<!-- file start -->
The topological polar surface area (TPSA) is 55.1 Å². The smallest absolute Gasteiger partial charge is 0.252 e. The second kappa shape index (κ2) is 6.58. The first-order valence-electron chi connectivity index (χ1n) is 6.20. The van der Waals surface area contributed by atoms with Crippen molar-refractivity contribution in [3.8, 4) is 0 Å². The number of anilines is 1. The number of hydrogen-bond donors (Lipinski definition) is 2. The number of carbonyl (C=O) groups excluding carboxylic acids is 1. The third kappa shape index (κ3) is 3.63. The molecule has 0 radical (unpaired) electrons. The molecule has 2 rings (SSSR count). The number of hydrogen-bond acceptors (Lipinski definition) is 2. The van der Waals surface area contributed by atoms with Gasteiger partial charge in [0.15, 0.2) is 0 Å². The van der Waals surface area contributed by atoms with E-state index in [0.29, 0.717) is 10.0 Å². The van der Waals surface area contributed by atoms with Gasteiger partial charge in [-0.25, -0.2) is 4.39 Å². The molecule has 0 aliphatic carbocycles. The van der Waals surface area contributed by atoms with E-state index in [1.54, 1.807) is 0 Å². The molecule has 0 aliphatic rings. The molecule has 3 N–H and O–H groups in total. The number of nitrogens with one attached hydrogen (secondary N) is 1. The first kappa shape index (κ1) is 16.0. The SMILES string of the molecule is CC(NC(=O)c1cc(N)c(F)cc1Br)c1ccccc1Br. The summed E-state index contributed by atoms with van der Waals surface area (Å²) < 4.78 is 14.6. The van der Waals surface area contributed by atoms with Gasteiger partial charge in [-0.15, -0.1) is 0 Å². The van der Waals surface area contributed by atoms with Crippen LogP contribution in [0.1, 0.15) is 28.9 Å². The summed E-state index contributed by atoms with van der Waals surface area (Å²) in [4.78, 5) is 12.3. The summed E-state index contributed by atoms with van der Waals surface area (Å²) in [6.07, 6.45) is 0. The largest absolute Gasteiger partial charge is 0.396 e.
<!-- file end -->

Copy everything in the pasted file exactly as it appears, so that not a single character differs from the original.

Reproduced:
The topological polar surface area (TPSA) is 55.1 Å². The smallest absolute Gasteiger partial charge is 0.252 e. The second kappa shape index (κ2) is 6.58. The first-order valence-electron chi connectivity index (χ1n) is 6.20. The van der Waals surface area contributed by atoms with Crippen molar-refractivity contribution in [3.8, 4) is 0 Å². The number of anilines is 1. The number of hydrogen-bond donors (Lipinski definition) is 2. The number of carbonyl (C=O) groups excluding carboxylic acids is 1. The third kappa shape index (κ3) is 3.63. The molecule has 0 radical (unpaired) electrons. The molecule has 2 rings (SSSR count). The number of hydrogen-bond acceptors (Lipinski definition) is 2. The van der Waals surface area contributed by atoms with Gasteiger partial charge in [0.15, 0.2) is 0 Å². The van der Waals surface area contributed by atoms with E-state index in [0.29, 0.717) is 10.0 Å². The van der Waals surface area contributed by atoms with Gasteiger partial charge in [-0.25, -0.2) is 4.39 Å². The molecule has 0 aliphatic carbocycles. The van der Waals surface area contributed by atoms with E-state index in [1.54, 1.807) is 0 Å². The molecule has 0 aliphatic rings. The molecule has 3 N–H and O–H groups in total. The number of nitrogens with one attached hydrogen (secondary N) is 1. The first kappa shape index (κ1) is 16.0. The SMILES string of the molecule is CC(NC(=O)c1cc(N)c(F)cc1Br)c1ccccc1Br. The summed E-state index contributed by atoms with van der Waals surface area (Å²) < 4.78 is 14.6. The van der Waals surface area contributed by atoms with Gasteiger partial charge in [-0.15, -0.1) is 0 Å². The van der Waals surface area contributed by atoms with Crippen LogP contribution in [0.1, 0.15) is 28.9 Å². The summed E-state index contributed by atoms with van der Waals surface area (Å²) in [4.78, 5) is 12.3. The summed E-state index contributed by atoms with van der Waals surface area (Å²) in [6.07, 6.45) is 0. The largest absolute Gasteiger partial charge is 0.396 e.